This article is one post in a series entitled “When Talking about Forgiveness.”

We have been reflecting on the restoration of trust after forgiveness. One of the things that makes us skittish towards this is that we all, undoubtedly, have been burned by manipulative repentance; some of us worse than others. The very fact that it’s hard to put into words what was unhealthy in those interactions only adds to our hesitancy. The objective of this reflection is to help us in our ability to identify key markers of manipulative repentance.

To start, the recognition that there are healthy and unhealthy forms of repentance is both common sense and biblical (2 Corinthians 7:8-13). On this everyone agrees; secular and sacred. The difficulty is in discerning disingenuous repentance. Mature and discerning people can witness the same conversation and walk away with distinctly different impressions about whether a given expression of remorse represents genuine repentance, sorrow for being caught, or a tactic to gain relational leverage.

Let’s start by identifying two common misconceptions that tend to blind our eyes to manipulative repentance. Then we will consider seven phrases common in manipulative repentance.

Misconception #1: Manipulation Is About Method

Corrective: Manipulation is about motive (why or how something is done) more than method (what is said or done). There is no way to make a list of “manipulative phrases.” Every phrase listed below has a context in which it could be legitimate and appropriate. Manipulation is about motive (resisting change, minimizing responsibility, blame-shifting, etc.) and is most effective (in a negative sense of “effective”) because that phrase or action can be used innocently.

Manipulation is about motive (why or how something is done) more than method (what is said or done). There is no way to make a list of “manipulative phrases.” Click To Tweet

Implication: The list of phrases below cannot be reduced to a checklist. The description of each phrase is important to understand. If the description of how each phrase can be a part of manipulative repentance does not fit a given use of that phrase, it may not be manipulative.

Misconception #2: Manipulation Requires Forethought

Corrective: Manipulation does not require “malice aforethought” or intellectual cunning. From my experience in counseling, most people who are using remorse to gain an advantage or avoid responsibility are not aware, in the moment, of what they’re doing. They just want to escape the discomfort of the moment. This driving desire (i.e., to escape) shapes the way they define words and frame questions.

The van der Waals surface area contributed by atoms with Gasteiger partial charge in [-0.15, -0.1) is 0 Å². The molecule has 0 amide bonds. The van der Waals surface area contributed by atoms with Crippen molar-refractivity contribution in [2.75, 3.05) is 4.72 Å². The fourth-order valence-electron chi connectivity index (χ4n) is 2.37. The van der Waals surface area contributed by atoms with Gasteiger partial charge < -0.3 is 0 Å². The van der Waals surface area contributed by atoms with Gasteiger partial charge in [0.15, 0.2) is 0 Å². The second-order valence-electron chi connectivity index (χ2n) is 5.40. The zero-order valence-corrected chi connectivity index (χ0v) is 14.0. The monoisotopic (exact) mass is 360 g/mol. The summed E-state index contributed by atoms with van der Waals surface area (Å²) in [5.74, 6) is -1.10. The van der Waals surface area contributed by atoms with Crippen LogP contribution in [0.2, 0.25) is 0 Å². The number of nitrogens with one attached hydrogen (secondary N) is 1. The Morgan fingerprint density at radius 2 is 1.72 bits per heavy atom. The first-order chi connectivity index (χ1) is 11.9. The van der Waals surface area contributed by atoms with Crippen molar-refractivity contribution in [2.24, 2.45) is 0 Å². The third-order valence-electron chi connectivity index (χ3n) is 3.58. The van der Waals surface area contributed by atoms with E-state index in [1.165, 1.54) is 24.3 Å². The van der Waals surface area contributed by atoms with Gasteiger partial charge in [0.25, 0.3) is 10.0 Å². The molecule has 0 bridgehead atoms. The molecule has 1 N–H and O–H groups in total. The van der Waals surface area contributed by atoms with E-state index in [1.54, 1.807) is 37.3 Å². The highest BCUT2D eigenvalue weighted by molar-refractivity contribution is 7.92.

That is what manipulation is: manipulation is defining words and framing questions (by verbiage or emotions) in such a way that makes a healthy response from the other person seem selfish, mean, or unreasonable. Intentionality is not necessary to have this effect.

Phrase #1: “I know I’m not perfect.”

This phrase communicates, “Your expectations that I responded decently are unreasonable. You are holding me to a perfectionistic standard. In order to avoid being confronted by you, I would have to be perfect. You should feel bad for being judgmental and harsh. You should be excited about the possibility of restoring our relationship.”

Phrase #2: “I’ve never pretended to be someone I’m not.”

This phrase communicates, “You knew who I was when we started this relationship, so you are being unfair by expecting me to be decent.”

This confuses genuineness with righteousness, authenticity with holiness. By this standard, someone could be consistently hurtful, and we would still be to blame for their sin because we chose to be in relationship with them. But we would also be condemned as “unforgiving” for ending the relationship.

Phrase #3: “You are bringing up stuff from the past.”

This phrase communicates, “We can only talk about events, not patterns of behaviors.”

Often this impasse is reached when the individual repenting is unwilling to see that the event (for instance, intoxication or belligerence) in question was part of a larger pattern (i.e., addiction or abusive speech). If there is a pattern of behavior and this pattern goes unacknowledged, then the other person is, in effect, demanding that we respond to every instance as the first occurrence.